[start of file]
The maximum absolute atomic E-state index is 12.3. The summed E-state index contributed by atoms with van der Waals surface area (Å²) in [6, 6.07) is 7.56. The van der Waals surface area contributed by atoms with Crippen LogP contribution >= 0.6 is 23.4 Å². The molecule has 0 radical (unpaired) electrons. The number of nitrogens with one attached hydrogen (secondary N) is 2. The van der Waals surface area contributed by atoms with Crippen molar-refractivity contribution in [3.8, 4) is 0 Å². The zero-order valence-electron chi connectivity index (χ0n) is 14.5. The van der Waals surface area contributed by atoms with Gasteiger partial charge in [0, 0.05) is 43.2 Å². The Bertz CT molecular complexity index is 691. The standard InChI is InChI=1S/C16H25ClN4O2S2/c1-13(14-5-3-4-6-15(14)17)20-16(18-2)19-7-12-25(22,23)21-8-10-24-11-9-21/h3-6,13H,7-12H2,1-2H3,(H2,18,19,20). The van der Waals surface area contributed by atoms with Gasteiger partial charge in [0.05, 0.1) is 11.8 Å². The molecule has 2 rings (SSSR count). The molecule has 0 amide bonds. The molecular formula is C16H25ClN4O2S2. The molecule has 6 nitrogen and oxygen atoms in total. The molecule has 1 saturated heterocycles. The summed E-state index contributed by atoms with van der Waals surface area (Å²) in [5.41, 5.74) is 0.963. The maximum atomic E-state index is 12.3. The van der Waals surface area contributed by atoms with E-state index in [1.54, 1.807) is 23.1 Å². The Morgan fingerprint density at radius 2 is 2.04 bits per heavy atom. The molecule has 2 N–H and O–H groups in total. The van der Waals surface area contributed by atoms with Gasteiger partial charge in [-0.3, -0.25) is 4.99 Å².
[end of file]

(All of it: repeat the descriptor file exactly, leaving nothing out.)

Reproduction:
The maximum absolute atomic E-state index is 12.3. The summed E-state index contributed by atoms with van der Waals surface area (Å²) in [6, 6.07) is 7.56. The van der Waals surface area contributed by atoms with Crippen LogP contribution >= 0.6 is 23.4 Å². The molecule has 0 radical (unpaired) electrons. The number of nitrogens with one attached hydrogen (secondary N) is 2. The van der Waals surface area contributed by atoms with Crippen molar-refractivity contribution in [3.8, 4) is 0 Å². The zero-order valence-electron chi connectivity index (χ0n) is 14.5. The van der Waals surface area contributed by atoms with Gasteiger partial charge in [0, 0.05) is 43.2 Å². The Bertz CT molecular complexity index is 691. The standard InChI is InChI=1S/C16H25ClN4O2S2/c1-13(14-5-3-4-6-15(14)17)20-16(18-2)19-7-12-25(22,23)21-8-10-24-11-9-21/h3-6,13H,7-12H2,1-2H3,(H2,18,19,20). The van der Waals surface area contributed by atoms with Gasteiger partial charge in [0.05, 0.1) is 11.8 Å². The molecule has 2 rings (SSSR count). The molecule has 0 amide bonds. The molecular formula is C16H25ClN4O2S2. The molecule has 6 nitrogen and oxygen atoms in total. The molecule has 1 saturated heterocycles. The summed E-state index contributed by atoms with van der Waals surface area (Å²) in [5.41, 5.74) is 0.963. The maximum atomic E-state index is 12.3. The van der Waals surface area contributed by atoms with E-state index in [1.54, 1.807) is 23.1 Å². The Morgan fingerprint density at radius 2 is 2.04 bits per heavy atom. The molecule has 2 N–H and O–H groups in total. The van der Waals surface area contributed by atoms with Gasteiger partial charge in [-0.3, -0.25) is 4.99 Å².